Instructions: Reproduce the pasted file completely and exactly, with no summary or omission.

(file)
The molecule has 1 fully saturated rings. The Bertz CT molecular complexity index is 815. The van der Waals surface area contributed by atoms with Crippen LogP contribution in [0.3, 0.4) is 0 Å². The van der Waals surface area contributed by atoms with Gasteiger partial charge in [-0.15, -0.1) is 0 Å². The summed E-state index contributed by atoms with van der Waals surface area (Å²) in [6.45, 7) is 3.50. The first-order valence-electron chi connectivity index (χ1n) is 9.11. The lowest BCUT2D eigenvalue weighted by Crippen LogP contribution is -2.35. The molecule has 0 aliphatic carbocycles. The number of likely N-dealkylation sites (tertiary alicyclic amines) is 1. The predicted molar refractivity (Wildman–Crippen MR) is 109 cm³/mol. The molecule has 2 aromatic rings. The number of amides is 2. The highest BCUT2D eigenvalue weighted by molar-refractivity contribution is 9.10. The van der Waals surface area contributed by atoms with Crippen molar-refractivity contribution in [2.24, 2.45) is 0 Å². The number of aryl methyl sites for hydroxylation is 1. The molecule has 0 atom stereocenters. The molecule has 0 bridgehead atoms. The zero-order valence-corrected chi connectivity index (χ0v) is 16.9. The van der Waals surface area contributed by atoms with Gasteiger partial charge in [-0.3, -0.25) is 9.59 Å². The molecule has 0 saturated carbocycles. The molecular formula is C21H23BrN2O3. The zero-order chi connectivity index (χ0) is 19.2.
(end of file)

The molecule has 1 fully saturated rings. The Bertz CT molecular complexity index is 815. The van der Waals surface area contributed by atoms with Crippen LogP contribution in [0.3, 0.4) is 0 Å². The van der Waals surface area contributed by atoms with Gasteiger partial charge in [-0.15, -0.1) is 0 Å². The summed E-state index contributed by atoms with van der Waals surface area (Å²) in [6.45, 7) is 3.50. The first-order valence-electron chi connectivity index (χ1n) is 9.11. The lowest BCUT2D eigenvalue weighted by Crippen LogP contribution is -2.35. The molecule has 0 aliphatic carbocycles. The number of likely N-dealkylation sites (tertiary alicyclic amines) is 1. The predicted molar refractivity (Wildman–Crippen MR) is 109 cm³/mol. The molecule has 2 aromatic rings. The number of amides is 2. The highest BCUT2D eigenvalue weighted by molar-refractivity contribution is 9.10. The van der Waals surface area contributed by atoms with Crippen molar-refractivity contribution in [2.24, 2.45) is 0 Å². The number of aryl methyl sites for hydroxylation is 1. The molecule has 0 atom stereocenters. The molecule has 0 bridgehead atoms. The zero-order valence-corrected chi connectivity index (χ0v) is 16.9. The van der Waals surface area contributed by atoms with Gasteiger partial charge in [-0.3, -0.25) is 9.59 Å². The molecule has 0 saturated carbocycles. The molecular formula is C21H23BrN2O3. The zero-order chi connectivity index (χ0) is 19.2.